Victory with creating a gluten-free quick bread recipe inspires Jeanne to give you a brief primer on the evolutionary history of gluten within the grass family.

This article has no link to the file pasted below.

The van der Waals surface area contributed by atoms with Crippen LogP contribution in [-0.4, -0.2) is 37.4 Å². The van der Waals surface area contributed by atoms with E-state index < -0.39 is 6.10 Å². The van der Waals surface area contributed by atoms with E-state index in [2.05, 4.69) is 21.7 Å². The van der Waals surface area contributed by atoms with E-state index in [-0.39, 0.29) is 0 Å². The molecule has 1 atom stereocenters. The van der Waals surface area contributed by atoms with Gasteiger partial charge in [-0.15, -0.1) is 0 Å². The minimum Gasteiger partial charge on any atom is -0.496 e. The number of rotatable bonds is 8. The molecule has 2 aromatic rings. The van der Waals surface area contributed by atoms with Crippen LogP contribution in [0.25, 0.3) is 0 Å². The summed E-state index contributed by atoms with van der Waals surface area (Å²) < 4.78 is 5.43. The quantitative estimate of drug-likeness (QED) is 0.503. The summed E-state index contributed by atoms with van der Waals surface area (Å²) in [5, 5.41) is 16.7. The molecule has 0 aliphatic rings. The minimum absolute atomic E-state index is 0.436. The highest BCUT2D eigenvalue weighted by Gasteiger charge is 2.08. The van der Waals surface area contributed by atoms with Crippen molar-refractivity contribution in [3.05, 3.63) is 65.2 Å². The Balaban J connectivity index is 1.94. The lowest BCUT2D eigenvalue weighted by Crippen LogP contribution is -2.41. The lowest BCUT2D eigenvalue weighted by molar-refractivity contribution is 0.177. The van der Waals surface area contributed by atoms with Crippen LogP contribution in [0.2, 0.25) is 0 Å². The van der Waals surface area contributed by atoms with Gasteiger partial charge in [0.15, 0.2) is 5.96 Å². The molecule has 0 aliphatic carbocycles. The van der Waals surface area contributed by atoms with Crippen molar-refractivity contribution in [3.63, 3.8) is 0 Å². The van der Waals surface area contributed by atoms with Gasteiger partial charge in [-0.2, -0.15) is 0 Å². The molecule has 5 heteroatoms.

We were perhaps a little too enthusiastic this fall in our apple picking at a local orchard and our acquisition of interesting squash at our farmer’s markets. Our freezer now contains many bags of applesauce and squash puree. We must now “do something,” as we say, with all of it, meaning use the purees as ingredients. Lately I’ve been working on incorporating the purees into nutritious (low sugar, high protein, whole grain) quick breads. On my doctor’s recommendation, that quick bread also needs to be gluten-free. Increasing appearances of the phrase “gluten free” on restaurant menus and product labels are noble efforts to accommodate the needs of people who have celiac disease or other dietary sensitivities to gluten. Baking without gluten is a challenge, as gluten is what gives wheat dough its elasticity and allows yeasted wheat bread to rise. The internet makes gluten-free baking more accessible by the day, but I haven’t yet found someone else’s recipe that really does what I want, so I’ve been working on my own. I’m fairly pleased with the latest result (below) and thought I would use the occasion to give you a brief evolutionary history of gluten and the botanical family that makes it: the grasses. Continue reading